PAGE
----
The new law brought cosmetics and medical devices under control, and it required that drugs be labeled with adequate directions for safe use. Moreover, it mandated pre-market approval of all new drugs, such that a manufacturer would have to prove to FDA that a drug were safe before it could be sold. It irrefutably prohibited false therapeutic claims for drugs, although a separate law granted the Federal Trade Commission jurisdiction over drug advertising. The act also corrected abuses in food packaging and quality, and it mandated legally enforceable food standards. Tolerances for certain poisonous substances were addressed. The law formally authorized factory inspections, and it added injunctions to the enforcement tools at the agency's disposal.
Enforcement of the new law came swiftly. Within two months of the passage of the act, the FDA began to identify drugs such as the sulfas that simply could not be labeled for safe use directly by the patient--they would require a prescription from a physician. The ensuing debate by the FDA, industry, and health practitioners over what constituted a prescription and an over-the-counter drug was resolved in the Durham-Humphrey Amendment of 1951. From the 1940s to the 1960s, the abuse of amphetamines and barbiturates required more regulatory effort by FDA than all other drug problems combined. Furthermore, the new law ushered in a flood of new drugs applications, over 6,000 in the first nine years, and 13,000 by 1962.
A new drug law in that year, the Kefauver-Harris Amendments, derived in large part from hearings held by Senator Estes Kefauver. As with the 1938 act, a therapeutic disaster compelled passage of the new law; in this case the disaster was narrowly averted. Thalidomide, a sedative that was never approved in this country, produced thousands of grossly deformed newborns outside of the United States. The new law mandated efficacy as well as safety before a drug could be marketed, required FDA to assess the efficacy of all drugs introduced since 1938, instituted stricter agency control over drug trials (including a requirement that patients involved must give their informed consent), transferred from the Federal Trade Commission to the FDA regulation of prescription drug advertising, established good manufacturing practices by the drug industry, and granted the FDA greater powers to access company production and control records to verify those practices. Three years later Congress gave the FDA enhanced control over amphetamines, barbiturates, hallucinogens, and other drugs of considerable abuse potential in the Drug Abuse Control Amendments of 1965. That function was consolidated with similar responsibilities in 1968 under an organization that gave rise to the Drug Enforcement Administration.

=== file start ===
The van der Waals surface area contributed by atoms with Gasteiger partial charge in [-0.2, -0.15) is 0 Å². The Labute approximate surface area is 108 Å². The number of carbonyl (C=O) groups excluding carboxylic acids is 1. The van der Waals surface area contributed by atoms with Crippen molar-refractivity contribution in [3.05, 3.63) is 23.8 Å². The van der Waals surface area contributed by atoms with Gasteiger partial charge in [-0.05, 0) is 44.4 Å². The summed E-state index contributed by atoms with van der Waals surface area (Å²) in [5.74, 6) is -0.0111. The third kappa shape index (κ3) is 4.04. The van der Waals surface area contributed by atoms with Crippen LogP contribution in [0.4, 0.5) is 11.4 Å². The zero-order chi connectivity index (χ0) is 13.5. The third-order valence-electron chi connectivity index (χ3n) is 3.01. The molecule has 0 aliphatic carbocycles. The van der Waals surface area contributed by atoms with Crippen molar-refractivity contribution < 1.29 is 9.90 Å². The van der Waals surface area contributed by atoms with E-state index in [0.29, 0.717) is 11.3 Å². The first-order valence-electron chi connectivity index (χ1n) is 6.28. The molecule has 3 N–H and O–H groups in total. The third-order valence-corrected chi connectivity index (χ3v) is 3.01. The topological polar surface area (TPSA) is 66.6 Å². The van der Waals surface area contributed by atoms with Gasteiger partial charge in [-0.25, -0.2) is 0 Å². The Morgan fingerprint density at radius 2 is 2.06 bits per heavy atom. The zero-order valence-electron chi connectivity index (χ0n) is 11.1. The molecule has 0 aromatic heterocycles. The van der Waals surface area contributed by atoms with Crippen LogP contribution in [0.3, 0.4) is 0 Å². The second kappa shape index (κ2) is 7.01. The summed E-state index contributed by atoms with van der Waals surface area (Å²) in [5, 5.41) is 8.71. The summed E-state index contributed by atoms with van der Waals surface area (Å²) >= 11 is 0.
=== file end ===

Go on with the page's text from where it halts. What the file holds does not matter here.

The first food standards to be issued under the 1938 act were for canned tomato products; by the 1960s about half of the food supply was subject to a standard. As food technology changed and the number of possible ingredients--including fortifying nutrients--grew, the agency developed recipe standards for foods, lists of ingredients that could lawfully be included in a product. A food that varied from the recipe would have to be labeled an imitation. Following hearings in the early 1950s under Representative James Delaney, a series of laws addressing pesticide residues (1954), food additives (1958), and color additives (1960) gave the FDA much tighter control over the growing list of chemicals entering the food supply, putting the onus on manufacturers to establish their safety. While tolerances could be established for many chemicals, a provision of the 1958 law, the Delaney Clause, banned any carcinogenic additive.
FDA pursued numerous cases of food misbranding in the 1950s and 1960s, most deriving from false nutritional claims and unscientific enrichment, with mixed success in the courts. In 1973, following hearings the agency convened to address the vitamin fortification of foods and the claims made for dietary supplements, the FDA issued regulations for special dietary foods, including vitamins and minerals. The public response to these regulations helped lead Congress in 1976 to prohibit the FDA from controlling the potency of dietary supplements, although the agency maintained authority to regulate enriched foods.
Cosmetics and medical devices, which the Post Office Department and the Federal Trade Commission had overseen to a limited extent prior to 1938, came under FDA authority as well after 1938. While pre-market approval did not apply to devices, in every other sense the new law equated them to drugs for regulatory purposes. As the FDA had to deal with both increasing medical device quackery and a proliferation of medical technology in the post-World War II years, Congress considered a comparable device law when it passed the 1962 drug amendments. The legislation having failed to develop, the Secretary of HEW commissioned the Study Group on Medical Devices, which recommended in 1970 that medical devices be classified according to their comparative risk, and regulated accordingly. The 1976 Medical Device Amendments, coming on the heels of a therapeutic disaster in which thousands of women were injured by the Dalkon Shield intrauterine device, provided for three classes of medical devices, each requiring a different level of regulatory scrutiny--up to pre-market approval.